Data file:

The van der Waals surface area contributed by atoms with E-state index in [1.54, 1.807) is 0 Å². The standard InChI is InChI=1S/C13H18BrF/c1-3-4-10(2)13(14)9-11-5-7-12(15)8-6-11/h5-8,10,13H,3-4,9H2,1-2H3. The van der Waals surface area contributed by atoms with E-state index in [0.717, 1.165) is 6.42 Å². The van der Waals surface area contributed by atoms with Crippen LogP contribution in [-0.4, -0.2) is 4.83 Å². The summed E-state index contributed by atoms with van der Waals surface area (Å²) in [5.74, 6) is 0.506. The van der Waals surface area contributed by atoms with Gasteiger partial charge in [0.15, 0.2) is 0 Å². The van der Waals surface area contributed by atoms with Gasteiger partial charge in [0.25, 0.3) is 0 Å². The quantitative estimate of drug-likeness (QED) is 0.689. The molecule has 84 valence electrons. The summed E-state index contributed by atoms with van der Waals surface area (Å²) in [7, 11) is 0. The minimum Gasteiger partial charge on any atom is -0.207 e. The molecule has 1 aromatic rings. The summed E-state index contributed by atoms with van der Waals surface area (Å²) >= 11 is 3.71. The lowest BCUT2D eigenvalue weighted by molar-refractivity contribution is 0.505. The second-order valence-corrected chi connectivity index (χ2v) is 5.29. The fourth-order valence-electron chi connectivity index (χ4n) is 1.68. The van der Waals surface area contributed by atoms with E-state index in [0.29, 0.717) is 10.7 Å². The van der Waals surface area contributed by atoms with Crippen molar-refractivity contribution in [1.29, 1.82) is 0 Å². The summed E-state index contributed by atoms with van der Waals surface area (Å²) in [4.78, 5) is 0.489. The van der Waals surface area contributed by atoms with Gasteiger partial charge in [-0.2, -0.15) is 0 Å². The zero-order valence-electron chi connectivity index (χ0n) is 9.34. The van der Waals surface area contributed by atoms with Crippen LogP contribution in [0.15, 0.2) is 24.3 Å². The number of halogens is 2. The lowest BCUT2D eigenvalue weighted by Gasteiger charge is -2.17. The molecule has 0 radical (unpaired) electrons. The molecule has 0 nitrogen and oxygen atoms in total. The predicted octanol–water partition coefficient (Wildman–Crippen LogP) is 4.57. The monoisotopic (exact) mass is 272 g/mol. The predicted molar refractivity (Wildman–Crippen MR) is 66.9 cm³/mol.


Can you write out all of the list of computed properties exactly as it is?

The van der Waals surface area contributed by atoms with E-state index in [1.54, 1.807) is 0 Å². The standard InChI is InChI=1S/C13H18BrF/c1-3-4-10(2)13(14)9-11-5-7-12(15)8-6-11/h5-8,10,13H,3-4,9H2,1-2H3. The van der Waals surface area contributed by atoms with E-state index in [0.717, 1.165) is 6.42 Å². The van der Waals surface area contributed by atoms with Crippen LogP contribution in [-0.4, -0.2) is 4.83 Å². The summed E-state index contributed by atoms with van der Waals surface area (Å²) in [5.74, 6) is 0.506. The van der Waals surface area contributed by atoms with Gasteiger partial charge in [0.15, 0.2) is 0 Å². The van der Waals surface area contributed by atoms with Gasteiger partial charge in [0.25, 0.3) is 0 Å². The quantitative estimate of drug-likeness (QED) is 0.689. The molecule has 84 valence electrons. The summed E-state index contributed by atoms with van der Waals surface area (Å²) in [7, 11) is 0. The minimum Gasteiger partial charge on any atom is -0.207 e. The molecule has 1 aromatic rings. The summed E-state index contributed by atoms with van der Waals surface area (Å²) >= 11 is 3.71. The lowest BCUT2D eigenvalue weighted by molar-refractivity contribution is 0.505. The second-order valence-corrected chi connectivity index (χ2v) is 5.29. The fourth-order valence-electron chi connectivity index (χ4n) is 1.68. The van der Waals surface area contributed by atoms with E-state index in [0.29, 0.717) is 10.7 Å². The van der Waals surface area contributed by atoms with Crippen molar-refractivity contribution in [1.29, 1.82) is 0 Å². The summed E-state index contributed by atoms with van der Waals surface area (Å²) in [4.78, 5) is 0.489. The van der Waals surface area contributed by atoms with Gasteiger partial charge in [-0.2, -0.15) is 0 Å². The zero-order valence-electron chi connectivity index (χ0n) is 9.34. The van der Waals surface area contributed by atoms with Crippen LogP contribution in [0.15, 0.2) is 24.3 Å². The number of halogens is 2. The lowest BCUT2D eigenvalue weighted by Gasteiger charge is -2.17. The molecule has 0 radical (unpaired) electrons. The molecule has 0 nitrogen and oxygen atoms in total. The predicted octanol–water partition coefficient (Wildman–Crippen LogP) is 4.57. The monoisotopic (exact) mass is 272 g/mol. The predicted molar refractivity (Wildman–Crippen MR) is 66.9 cm³/mol.